So 'Capicola' loses the slightly etnic end-vowel and the 'C's harden to 'G''s - thus 'Gabigool'.

Interestingly this can also seem to be a generic phrase meaning simply 'something to eat'. So when Tony says 'where's the Gabigool?' he might not even be looking for 'Capicola', just a general nibble.

Some harmless fun can be had by trying to take other italian words and apply the same rules to see what other 'Soprano-speak' can be explained.

For instance, a mobsters illicit girlfriend (wha... you ain't got one?) is referred to as a 'Goomah' - which is a derivative of 'Comare' meaning girlfriend.

Or (I'll stop after this one) 'stu cazzo' being 'the testicles' which turns into 'Stugots' which, you will be buzzed to learn, is the name of Tony's boat.

Now you will understand 'The Sopranos' for evermore.

Whaddya mean it's finished?

You mook!

My Harry Potter Order Of... Movie... thing

Saw the movie this afternoon with my sons.

I think this is far and away the best of the series so far.

Credit to the director - Yates has done well - he's earned his spurs and it's good news that he's signed up for the next one too.
Credit the cast too - the young ones are rounded and believable and the heavyweights make the most of the little they are given.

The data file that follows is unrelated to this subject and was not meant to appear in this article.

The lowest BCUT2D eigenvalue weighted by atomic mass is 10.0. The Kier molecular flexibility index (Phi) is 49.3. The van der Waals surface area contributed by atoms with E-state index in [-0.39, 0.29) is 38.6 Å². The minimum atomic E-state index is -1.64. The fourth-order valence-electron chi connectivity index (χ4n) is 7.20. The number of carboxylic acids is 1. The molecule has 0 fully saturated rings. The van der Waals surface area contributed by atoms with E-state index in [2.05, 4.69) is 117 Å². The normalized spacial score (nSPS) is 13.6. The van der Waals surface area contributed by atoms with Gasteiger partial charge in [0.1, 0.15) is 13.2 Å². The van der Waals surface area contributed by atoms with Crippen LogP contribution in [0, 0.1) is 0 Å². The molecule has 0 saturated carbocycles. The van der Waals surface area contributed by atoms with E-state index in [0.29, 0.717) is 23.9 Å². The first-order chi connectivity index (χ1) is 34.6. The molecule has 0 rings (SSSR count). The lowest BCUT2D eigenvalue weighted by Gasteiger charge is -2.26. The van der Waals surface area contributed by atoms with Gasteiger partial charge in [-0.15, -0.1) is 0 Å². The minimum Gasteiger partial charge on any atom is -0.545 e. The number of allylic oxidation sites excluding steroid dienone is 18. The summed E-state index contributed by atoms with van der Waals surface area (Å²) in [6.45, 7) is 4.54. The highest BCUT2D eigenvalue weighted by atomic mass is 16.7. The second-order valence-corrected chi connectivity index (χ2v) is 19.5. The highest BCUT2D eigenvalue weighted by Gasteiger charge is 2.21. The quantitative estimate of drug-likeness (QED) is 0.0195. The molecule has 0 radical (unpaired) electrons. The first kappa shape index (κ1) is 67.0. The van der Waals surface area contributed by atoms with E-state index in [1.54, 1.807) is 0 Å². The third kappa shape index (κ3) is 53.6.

But credit, most of all, the writer - no, not Jo, we all know how wondrous she is - rather the screenwriter Michael Goldenberg, who has miraculously taken the longest and IMHO weakest book and extracted all that matters while leaving aside the vast quantities which did not.

So, whereas the previous adaptations were like condensed versions of the books, this one takes just what it needs from the book then runs ahead under its own steam.

Previously the text has been given too much weight and this has always spelled death to the script. Here the narrative rolls along, capturing the friendship of the central characters adeptly and punching home the key plot points with tiny succinct lines.

Well done Mr. Writer, let's have you back again too eh?


My ebay account got hacked yesterday - not a nice feeling at all.

I'm usually very careful about such things but I slipped up for a moment and paid the price.

Let me tell you how they got me so that they might not get you in the same way.

Like almost everyone, I get emails looking for me to confirm bank details, passwords etc. All evident spoofs and cons.

But, two days ago, I got an email from some ebay dude asking me had I sent him his transistor radio yet. I knew nothing about any radio so I mailed him back to tell him he had mailed the wrong guy (as you would).

Right there... that was my mistake.

His email looked exactly like an ebay email and it had a 'click to respond' button embedded in the mail.